Many people in need of an alternative means of transport for getting around are increasingly thinking about getting a scooter. They’re cheap, fun and easy to learn - certainly a vehicle that can give you a lot of freedom. But it’s also important to keep a few basic rules in mind for happy and safe use.

Know your rights

If you’re wondering whether scooters are legal to use in Britain, the short answer is “yes”. Nonetheless, it is important to ride your scooter on the pavement or path instead of on the road. You should also be aware that you don’t have right of way on a pavement, cycle lane or road as a scooter user, which could pose some legal issues in the event of an accident.

The legal picture in England and Wales differs somewhat from the more up-to-date one in continental Europe, which is one more reason why – before using your scooter – you should swot up on what you can and cannot do in whichever territory you intend to ride it.

Show courtesy to other pavement users

This may seem like a continuation of the above point, but we’re referring as much here to practical considerations as we are to legal ones.

Scooting can be so swift and efficient that it can be easy to forget your manners when riding such a vehicle. So if, for example, the pavement is becoming overly congested or people are approaching you in a group in the other direction, it’s often a good idea to get off your scooter temporarily.

It’s also important to always stop at kerbs and to avoid zipping in and out of pedestrians – just imagine how irritating or bewildering you would find it if you were in their position.

Do you need any other equipment?

A helmet is a wise acquisition, even if you only use your scooter occasionally. After all, inexperience in riding a scooter could make it even more likely that you suffer an accident resulting in an impact to your head.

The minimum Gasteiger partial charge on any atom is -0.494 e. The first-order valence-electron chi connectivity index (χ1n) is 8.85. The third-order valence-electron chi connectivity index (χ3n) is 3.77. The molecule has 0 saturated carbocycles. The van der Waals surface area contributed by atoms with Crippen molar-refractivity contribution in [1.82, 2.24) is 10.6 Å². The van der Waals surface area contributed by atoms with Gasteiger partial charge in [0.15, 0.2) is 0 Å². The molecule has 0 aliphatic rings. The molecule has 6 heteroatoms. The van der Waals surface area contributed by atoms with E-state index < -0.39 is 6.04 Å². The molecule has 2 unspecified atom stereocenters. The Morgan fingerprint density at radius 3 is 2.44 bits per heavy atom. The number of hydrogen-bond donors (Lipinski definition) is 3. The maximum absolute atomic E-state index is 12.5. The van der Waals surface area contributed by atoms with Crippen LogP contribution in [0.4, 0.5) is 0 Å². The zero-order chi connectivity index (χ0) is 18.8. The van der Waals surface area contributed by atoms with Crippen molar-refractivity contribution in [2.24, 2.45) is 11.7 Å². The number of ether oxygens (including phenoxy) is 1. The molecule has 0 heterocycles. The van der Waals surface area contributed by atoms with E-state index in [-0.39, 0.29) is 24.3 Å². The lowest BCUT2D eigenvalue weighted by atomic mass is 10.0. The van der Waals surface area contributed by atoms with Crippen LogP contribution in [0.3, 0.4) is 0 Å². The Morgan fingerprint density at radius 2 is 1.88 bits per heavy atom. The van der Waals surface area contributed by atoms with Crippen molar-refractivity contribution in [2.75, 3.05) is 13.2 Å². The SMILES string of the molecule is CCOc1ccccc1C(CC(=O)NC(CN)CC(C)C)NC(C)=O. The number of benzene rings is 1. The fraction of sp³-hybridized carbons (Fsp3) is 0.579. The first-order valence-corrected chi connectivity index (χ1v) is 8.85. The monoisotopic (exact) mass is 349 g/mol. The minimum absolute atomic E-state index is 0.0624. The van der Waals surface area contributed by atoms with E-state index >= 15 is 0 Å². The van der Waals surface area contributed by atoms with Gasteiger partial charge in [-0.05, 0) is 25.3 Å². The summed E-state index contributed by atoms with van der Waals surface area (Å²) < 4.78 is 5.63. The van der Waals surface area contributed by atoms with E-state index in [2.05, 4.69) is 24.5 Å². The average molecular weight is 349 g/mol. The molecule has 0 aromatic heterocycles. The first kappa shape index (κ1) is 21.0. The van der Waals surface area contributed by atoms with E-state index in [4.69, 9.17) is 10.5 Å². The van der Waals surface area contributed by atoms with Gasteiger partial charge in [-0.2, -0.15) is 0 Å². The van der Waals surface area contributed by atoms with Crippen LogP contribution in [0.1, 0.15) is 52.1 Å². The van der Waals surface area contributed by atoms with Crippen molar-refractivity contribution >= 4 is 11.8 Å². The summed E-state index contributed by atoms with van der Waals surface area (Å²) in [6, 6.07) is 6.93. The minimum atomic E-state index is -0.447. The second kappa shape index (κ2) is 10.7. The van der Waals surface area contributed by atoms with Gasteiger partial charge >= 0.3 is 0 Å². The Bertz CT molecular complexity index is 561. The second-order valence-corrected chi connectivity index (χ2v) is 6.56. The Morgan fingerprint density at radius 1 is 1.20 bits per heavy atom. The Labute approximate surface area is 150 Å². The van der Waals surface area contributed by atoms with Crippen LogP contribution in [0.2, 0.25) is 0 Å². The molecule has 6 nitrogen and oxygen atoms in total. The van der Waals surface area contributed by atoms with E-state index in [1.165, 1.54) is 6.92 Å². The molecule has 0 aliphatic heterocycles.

If you’re using a scooter at night, we would also suggest that you maximise your visibility to other pavement or road users by wearing suitably colourful or reflective clothing. You might even go as far as adding lights to your scooter to make yourself even more noticeable in darker conditions.

Make yourself heard

With scooters being so quiet, it can be easy to forget sometimes that people ahead of or around you may not be able to hear you coming!

Fixing a bell to your scooter could therefore be a good idea, as you won’t want to alarm anyone who only becomes aware of your presence when you swoop right past them or are forced to shout to alert them at the last minute.

Keep an eye on the ground

Much of safe and effective scooter use in a city is basically just common sense, but it’s nonetheless well worth following certain basic practices in relation to particular terrain.

Going down a slope, for instance, may be fun given the speed you can gather, but it is also because of this that you should be careful to control your pace. In wetter conditions, braking distances will be longer and certain areas – such as paving stones or drain covers – can be especially slippery.

Even drier ground can be tricky to navigate on a scooter, due to the cracks and dips in pavements that you could easily miss until they send you flying off your scooter.

Scooters are the most fun and efficient way you can have zipping around from A to B, so get ready to get mobile.